Legislative leaders are proposing an additional $4 billion tax on health insurance plans in the upcoming state budget – but withholding specifics of how it would work.

The concept emerged Tuesday in the Assembly’s draft of the state budget for fiscal 2025, which is due by the end of this month.

The health-care portions of the Assembly’s so-called one-house budget called for raising $4 billion from a “tax on managed care organizations” – and using the money to increase Medicaid spending – but said nothing about how the tax would be collected.

[The Senate did not specifically mention the proposal in its one-house budget, but Senate Finance Chairwoman Liz Krueger expressed support, calling it “an easy answer of how we pay for [undoing] the Medicaid cuts without it impacting other parts of the budget.”]

UPDATE: The Senate budget resolution called for the Department of Health

to submit a federal waiver to impose a per member per month tax on all managed care companies, with higher rates imposed on Medicaid Managed Care plans compared to non-Medicaid plans. This tax is expected to yield approximately $4 billion in additional federal financial participation per year for three years.

The lack of detail raises concern that legislative leaders intend to negotiate the plan in private talks with Governor Hochul and keep specifics secret until just before lawmakers vote on the final budget.


Such a tax could theoretically be designed to generate federal matching funds through Medicaid while imposing only nominal costs on health plans and consumers. Without details, however, the risks and benefits are impossible to judge.

Insiders said the idea for an MCO tax was floated by the Greater New York Hospital Association, mirroring a similar levy recently enacted in California.

The GNYHA plan reportedly calls for health plans to pay $40.40 per month for each of their Medicaid enrollees, and $1 per month for each non-Medicaid enrollee.


MCO taxes and other so-called provider taxes are a widely used strategy to exploit Medicaid's open-ended funding system, in which the federal government pays a fixed percentage of each state's costs. In New York, each dollar spent on Medicaid out of state funds is roughly matched by another dollar from Washington.

Thus, if the state were to raise $4 billion from managed care plans, it could use that money to finance an $8 billion increase in premiums paid to the plans on behalf of Medicaid enrollees – with the federal government picking up half the cost. This would leave the MCOs with a net increase of $4 billion, which they would pass along in the form of higher fees for hospitals and other providers.

This strategy is widely considered to be an abuse, and the federal Centers for Medicare & Medicaid Services has tried to restrict the practice by requiring that taxes used to finance Medicaid must be "broad-based" and "uniform" – that is, not disproportionately targeted to Medicaid-related spending. However, almost every state uses at least one provider tax, and at least 18 have MCO taxes.

New York currently imposes two taxes of this type under its Health Care Reform Act: a surcharge on hospital services of 9.63 percent for commercial patients and 7.04 percent for Medicaid patients, and a per-enrollee "covered lives assessment" that varies by region, from $10.25 per year in the Utica-Watertown area to a high of $189 in New York City. These taxes raise about $5.7 billion a year, most of which flows into the Medicaid budget.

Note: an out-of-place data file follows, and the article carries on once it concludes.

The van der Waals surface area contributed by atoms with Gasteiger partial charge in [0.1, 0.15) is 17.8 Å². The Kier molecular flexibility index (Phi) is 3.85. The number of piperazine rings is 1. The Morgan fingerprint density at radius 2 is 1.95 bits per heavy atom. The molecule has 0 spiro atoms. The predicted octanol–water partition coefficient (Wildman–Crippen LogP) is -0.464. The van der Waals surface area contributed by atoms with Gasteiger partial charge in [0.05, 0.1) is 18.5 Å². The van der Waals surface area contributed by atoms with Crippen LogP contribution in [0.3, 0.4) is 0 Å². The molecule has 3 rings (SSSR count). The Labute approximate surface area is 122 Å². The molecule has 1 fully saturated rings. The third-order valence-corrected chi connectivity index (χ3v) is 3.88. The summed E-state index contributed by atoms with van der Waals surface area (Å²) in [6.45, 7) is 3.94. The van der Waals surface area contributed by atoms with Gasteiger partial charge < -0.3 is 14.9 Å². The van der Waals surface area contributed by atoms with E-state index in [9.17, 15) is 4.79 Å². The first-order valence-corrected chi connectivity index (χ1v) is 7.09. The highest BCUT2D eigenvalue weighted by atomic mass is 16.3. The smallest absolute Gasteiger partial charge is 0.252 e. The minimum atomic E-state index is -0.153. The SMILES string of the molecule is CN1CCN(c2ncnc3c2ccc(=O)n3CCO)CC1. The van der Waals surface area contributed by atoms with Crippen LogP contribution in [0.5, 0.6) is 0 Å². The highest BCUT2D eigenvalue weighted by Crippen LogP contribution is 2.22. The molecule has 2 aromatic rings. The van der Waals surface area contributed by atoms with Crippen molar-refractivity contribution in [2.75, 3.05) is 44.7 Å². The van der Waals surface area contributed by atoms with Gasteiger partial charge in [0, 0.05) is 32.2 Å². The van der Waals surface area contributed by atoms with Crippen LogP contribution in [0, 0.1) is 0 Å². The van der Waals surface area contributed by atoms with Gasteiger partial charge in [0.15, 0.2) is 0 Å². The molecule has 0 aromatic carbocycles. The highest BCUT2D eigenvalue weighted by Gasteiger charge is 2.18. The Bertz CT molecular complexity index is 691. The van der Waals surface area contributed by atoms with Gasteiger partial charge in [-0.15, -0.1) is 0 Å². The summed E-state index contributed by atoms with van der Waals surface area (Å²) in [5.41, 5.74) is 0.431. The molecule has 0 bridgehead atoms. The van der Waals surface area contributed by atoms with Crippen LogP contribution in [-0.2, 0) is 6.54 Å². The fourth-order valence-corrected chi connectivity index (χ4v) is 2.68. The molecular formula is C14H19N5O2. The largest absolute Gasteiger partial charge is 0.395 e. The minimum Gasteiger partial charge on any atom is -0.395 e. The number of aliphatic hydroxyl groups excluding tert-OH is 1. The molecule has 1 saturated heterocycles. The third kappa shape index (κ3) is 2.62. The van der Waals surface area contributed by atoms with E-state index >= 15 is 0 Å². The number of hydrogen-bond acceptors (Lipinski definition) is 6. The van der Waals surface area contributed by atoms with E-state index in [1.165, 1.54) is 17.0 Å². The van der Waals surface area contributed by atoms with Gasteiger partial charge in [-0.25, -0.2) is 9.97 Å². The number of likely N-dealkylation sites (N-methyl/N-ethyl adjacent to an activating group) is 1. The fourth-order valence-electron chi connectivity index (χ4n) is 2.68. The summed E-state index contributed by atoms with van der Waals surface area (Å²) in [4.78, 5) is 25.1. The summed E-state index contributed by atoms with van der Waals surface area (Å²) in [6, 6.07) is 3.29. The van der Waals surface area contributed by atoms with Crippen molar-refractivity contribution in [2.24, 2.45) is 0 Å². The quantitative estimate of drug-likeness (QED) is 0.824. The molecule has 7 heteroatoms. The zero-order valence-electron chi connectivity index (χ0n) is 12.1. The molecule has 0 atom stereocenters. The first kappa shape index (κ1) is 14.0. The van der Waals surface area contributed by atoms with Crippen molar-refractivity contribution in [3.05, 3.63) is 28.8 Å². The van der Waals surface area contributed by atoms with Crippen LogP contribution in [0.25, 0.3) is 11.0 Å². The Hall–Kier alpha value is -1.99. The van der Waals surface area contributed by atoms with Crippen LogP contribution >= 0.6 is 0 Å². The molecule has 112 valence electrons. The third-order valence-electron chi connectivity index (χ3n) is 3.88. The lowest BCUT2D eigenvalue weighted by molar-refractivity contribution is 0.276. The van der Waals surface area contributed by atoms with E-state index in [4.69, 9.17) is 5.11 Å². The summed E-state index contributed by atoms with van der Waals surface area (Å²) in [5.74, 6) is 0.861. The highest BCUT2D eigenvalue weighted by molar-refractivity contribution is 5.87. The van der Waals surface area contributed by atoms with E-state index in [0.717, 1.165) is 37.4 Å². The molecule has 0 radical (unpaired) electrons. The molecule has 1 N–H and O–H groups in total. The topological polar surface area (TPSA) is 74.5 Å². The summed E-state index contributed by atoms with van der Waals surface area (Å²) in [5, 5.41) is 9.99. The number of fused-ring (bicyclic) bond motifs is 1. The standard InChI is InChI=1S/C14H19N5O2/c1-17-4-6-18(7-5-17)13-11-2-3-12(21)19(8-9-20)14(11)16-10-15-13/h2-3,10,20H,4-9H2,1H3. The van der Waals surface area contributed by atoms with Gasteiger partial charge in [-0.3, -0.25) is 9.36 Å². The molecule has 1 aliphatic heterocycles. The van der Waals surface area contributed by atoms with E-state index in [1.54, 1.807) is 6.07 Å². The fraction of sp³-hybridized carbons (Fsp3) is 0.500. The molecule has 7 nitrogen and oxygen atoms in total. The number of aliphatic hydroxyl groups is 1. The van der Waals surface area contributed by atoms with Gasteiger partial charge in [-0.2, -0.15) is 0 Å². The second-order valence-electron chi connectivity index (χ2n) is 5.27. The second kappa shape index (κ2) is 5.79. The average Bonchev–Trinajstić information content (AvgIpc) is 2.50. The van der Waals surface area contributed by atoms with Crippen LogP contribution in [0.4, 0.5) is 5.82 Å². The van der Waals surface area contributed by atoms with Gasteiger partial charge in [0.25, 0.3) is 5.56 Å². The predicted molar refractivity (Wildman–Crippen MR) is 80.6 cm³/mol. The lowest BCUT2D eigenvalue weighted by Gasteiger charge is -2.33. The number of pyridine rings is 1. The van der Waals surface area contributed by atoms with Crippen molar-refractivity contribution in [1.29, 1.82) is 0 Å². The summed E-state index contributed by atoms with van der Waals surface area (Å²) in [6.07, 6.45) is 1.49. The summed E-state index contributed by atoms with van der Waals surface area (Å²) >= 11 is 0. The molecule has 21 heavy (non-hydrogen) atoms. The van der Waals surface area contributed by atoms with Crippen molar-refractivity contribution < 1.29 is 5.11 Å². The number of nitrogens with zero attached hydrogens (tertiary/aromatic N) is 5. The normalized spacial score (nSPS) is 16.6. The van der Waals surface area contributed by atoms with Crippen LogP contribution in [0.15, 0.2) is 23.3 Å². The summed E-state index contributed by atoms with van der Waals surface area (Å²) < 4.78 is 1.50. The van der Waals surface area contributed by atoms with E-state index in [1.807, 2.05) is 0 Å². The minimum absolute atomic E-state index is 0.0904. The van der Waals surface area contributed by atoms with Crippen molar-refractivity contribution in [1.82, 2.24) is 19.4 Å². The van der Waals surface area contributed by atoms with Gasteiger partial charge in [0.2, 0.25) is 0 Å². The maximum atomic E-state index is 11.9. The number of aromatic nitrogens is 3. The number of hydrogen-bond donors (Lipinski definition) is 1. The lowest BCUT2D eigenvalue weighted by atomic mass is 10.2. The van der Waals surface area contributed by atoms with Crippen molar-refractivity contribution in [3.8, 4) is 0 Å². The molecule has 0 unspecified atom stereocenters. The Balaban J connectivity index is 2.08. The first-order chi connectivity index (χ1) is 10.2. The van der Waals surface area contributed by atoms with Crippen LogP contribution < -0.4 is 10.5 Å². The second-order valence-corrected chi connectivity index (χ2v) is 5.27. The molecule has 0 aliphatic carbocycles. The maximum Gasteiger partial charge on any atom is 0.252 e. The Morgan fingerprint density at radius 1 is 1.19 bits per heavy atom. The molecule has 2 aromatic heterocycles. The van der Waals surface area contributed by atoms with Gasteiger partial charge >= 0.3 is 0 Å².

Last year, California enacted an MCO tax that was meant to raise $19.5 billion over four years. In its first year, it charged the affected plans $182.50 per month for Medicaid enrollees and only $1.75 per month for non-Medicaid enrollees. Although it was clearly targeted, CMS granted its approval because the plan narrowly passed a statistical test showing a lack of correlation between amounts owed and Medicaid payments.

In a side letter to state officials, however, CMS said it believed the California tax violated the spirit of its regulations and that the agency intended to update its statistical test – signaling that it would reject similar taxes in the future.

This raises the possibility that an MCO tax enacted by New York this year would be rejected in Washington – or that it would be okayed on a temporary basis, leaving a multi-billion-dollar hole in the Medicaid budget when that approval expires. If that were to happen, legislators would likely feel pressure to impose the tax equally on non-Medicaid enrollees, adding to the already high cost of health insurance in New York. 

If New York enacts the proposed MCO tax, the Legislature intends to use the revenue to fuel a further increase in Medicaid spending, which has been rising at double-digit rates in the aftermath of the pandemic. 

While Hochul has proposed trimming state Medicaid spending by $700 million, the Senate is proposing a year-to-year increase of $2.8 billion, and the Assembly is proposing an increase of $4.3 billion (see table and chart).

New York's per capita Medicaid spending is already the highest of any state's and 72 percent above the national average.


About the Author

Bill Hammond

As the Empire Center’s senior fellow for health policy, Bill Hammond tracks fast-moving developments in New York’s massive health care industry, with a focus on how decisions made in Albany and Washington affect the well-being of patients, providers, taxpayers and the state’s economy.

Read more by Bill Hammond

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